Divrei ben Abuya

In the Babylonian Talmud, Elisha ben Abuya was a great sage who lost his faith in God. So great was he that his and subsequent generations continued learning from him - to the extent that the authors of the Talmud needed to create a story that would serve to legitimise his teachings despite his apostasy. His lesson is a lesson for us all: that great stature is not contingent upon blind faith, nor high learning upon the observation of Torah precepts.

August 18, 2006

The Hilarious Hebrew Bible

In a book entitled On Humour and the Comic in the Hebrew Bible, Radday and Brenner attempt to demonstrate the assertion that Biblical authors knew how to have a good laugh. The fact that the Bible seems like so serious a text is simply because the people who have translated it over the ages have tended to be reasonably serious people. What is more, that which was funny two thousand years ago is not necessarily funny today. Today, even the reruns of Friends are starting to get tiring: how banal will they appear next millenium?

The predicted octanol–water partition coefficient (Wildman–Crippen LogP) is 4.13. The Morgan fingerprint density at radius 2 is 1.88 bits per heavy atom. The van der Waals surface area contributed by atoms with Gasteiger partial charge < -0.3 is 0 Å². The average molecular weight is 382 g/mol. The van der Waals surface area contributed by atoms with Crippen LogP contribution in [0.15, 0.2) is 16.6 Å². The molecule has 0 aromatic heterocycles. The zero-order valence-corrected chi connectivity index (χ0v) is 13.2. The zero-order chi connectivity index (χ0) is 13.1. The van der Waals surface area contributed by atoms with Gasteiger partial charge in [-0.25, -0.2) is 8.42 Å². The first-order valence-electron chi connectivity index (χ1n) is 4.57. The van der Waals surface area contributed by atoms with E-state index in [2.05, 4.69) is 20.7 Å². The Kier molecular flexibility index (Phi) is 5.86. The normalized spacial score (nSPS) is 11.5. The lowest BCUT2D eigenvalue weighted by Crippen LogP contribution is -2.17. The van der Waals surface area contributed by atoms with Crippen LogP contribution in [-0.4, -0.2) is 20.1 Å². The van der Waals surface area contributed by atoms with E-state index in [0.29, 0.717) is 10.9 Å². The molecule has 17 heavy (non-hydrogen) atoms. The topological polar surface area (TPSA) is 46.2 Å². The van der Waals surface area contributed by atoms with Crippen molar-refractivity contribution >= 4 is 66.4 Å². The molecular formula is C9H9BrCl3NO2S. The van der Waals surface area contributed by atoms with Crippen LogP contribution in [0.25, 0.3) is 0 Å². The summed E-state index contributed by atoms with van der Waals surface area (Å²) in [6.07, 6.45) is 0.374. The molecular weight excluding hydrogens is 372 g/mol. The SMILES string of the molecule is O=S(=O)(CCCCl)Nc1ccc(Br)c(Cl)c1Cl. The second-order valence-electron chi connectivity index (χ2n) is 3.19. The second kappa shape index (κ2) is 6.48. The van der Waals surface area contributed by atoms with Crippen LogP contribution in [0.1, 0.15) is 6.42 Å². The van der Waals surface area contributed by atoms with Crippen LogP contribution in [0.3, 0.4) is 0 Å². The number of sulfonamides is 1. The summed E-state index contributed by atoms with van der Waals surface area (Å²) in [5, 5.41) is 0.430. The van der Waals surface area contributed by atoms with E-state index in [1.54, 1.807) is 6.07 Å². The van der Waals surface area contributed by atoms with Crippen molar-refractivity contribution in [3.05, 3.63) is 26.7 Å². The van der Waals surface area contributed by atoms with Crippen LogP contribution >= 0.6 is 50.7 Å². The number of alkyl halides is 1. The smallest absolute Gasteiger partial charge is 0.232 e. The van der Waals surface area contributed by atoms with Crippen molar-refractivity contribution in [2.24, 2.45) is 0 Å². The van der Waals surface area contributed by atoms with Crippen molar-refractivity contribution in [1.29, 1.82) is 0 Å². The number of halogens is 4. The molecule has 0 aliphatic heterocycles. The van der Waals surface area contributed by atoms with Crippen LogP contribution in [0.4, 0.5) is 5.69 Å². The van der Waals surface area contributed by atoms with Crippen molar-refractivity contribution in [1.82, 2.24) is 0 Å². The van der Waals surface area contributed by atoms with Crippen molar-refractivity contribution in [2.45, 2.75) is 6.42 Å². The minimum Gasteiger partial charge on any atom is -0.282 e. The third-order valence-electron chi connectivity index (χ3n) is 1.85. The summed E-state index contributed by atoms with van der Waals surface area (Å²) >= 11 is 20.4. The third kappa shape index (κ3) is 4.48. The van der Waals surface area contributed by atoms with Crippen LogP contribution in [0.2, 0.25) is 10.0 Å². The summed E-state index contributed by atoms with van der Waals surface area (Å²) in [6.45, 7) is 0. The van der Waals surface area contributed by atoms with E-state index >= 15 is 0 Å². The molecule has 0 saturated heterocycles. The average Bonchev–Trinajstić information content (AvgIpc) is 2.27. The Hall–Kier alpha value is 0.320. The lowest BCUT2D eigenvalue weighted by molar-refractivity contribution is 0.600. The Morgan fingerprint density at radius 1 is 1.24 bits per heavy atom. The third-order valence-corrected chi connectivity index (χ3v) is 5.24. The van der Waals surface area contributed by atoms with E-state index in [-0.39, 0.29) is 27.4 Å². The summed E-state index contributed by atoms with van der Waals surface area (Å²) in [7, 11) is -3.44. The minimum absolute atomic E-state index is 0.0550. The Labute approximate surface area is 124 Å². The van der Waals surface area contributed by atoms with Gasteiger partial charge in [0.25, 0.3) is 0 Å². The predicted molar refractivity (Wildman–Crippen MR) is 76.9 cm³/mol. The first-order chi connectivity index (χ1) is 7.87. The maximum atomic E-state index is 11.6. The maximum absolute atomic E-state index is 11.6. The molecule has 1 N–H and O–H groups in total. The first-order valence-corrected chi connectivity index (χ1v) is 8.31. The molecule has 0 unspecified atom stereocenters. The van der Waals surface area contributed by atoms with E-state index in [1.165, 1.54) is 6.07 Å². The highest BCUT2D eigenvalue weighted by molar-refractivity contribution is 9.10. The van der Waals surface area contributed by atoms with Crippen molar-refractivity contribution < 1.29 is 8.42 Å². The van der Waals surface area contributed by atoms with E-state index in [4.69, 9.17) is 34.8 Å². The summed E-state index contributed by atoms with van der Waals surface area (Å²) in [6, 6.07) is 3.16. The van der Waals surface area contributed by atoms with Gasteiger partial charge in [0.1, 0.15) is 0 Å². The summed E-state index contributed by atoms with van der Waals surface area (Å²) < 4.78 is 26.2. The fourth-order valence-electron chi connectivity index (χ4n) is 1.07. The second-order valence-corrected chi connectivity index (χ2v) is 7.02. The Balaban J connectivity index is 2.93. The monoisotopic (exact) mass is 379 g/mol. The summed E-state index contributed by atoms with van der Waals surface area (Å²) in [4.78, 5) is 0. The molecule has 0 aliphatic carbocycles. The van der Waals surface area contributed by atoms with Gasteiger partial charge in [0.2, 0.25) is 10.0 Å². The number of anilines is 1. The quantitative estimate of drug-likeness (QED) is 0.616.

Throughout the essays in Radday's and Brenner's book, a variety of comic examples are listed. Some of them are slapstick (such as the manner in which the Egyptian magicians, when faced with a plague of blood, demonstrated their own prowess by making the plague worse), while others are simply sweet (such as the manner in which the local girls seem to speak over each other in answering the handsome Saul's questions). I would like to relate another example, but one which is not listed in this entertaining book. It involves the aftermath of Abel's murder.